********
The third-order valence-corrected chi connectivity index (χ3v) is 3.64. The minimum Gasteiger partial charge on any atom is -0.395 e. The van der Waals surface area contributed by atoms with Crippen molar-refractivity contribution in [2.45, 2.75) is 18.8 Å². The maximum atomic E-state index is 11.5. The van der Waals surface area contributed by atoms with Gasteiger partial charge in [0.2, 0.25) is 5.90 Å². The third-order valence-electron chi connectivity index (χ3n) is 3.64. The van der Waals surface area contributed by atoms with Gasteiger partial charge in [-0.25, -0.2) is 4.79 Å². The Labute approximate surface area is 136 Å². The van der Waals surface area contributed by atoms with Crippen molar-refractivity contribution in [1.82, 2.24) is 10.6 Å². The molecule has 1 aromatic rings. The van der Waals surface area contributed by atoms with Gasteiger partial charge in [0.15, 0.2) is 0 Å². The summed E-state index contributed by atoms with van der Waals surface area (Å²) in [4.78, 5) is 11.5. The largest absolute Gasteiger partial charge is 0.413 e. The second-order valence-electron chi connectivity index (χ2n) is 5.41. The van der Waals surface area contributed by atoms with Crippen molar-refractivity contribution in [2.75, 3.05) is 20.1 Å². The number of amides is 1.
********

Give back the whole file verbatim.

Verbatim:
The third-order valence-corrected chi connectivity index (χ3v) is 3.64. The minimum Gasteiger partial charge on any atom is -0.395 e. The van der Waals surface area contributed by atoms with Crippen molar-refractivity contribution in [2.45, 2.75) is 18.8 Å². The maximum atomic E-state index is 11.5. The van der Waals surface area contributed by atoms with Gasteiger partial charge in [0.2, 0.25) is 5.90 Å². The third-order valence-electron chi connectivity index (χ3n) is 3.64. The van der Waals surface area contributed by atoms with Gasteiger partial charge in [-0.25, -0.2) is 4.79 Å². The Labute approximate surface area is 136 Å². The van der Waals surface area contributed by atoms with Crippen molar-refractivity contribution in [1.82, 2.24) is 10.6 Å². The molecule has 1 aromatic rings. The van der Waals surface area contributed by atoms with Gasteiger partial charge in [0.15, 0.2) is 0 Å². The summed E-state index contributed by atoms with van der Waals surface area (Å²) in [4.78, 5) is 11.5. The largest absolute Gasteiger partial charge is 0.413 e. The second-order valence-electron chi connectivity index (χ2n) is 5.41. The van der Waals surface area contributed by atoms with Crippen molar-refractivity contribution in [2.75, 3.05) is 20.1 Å². The number of amides is 1.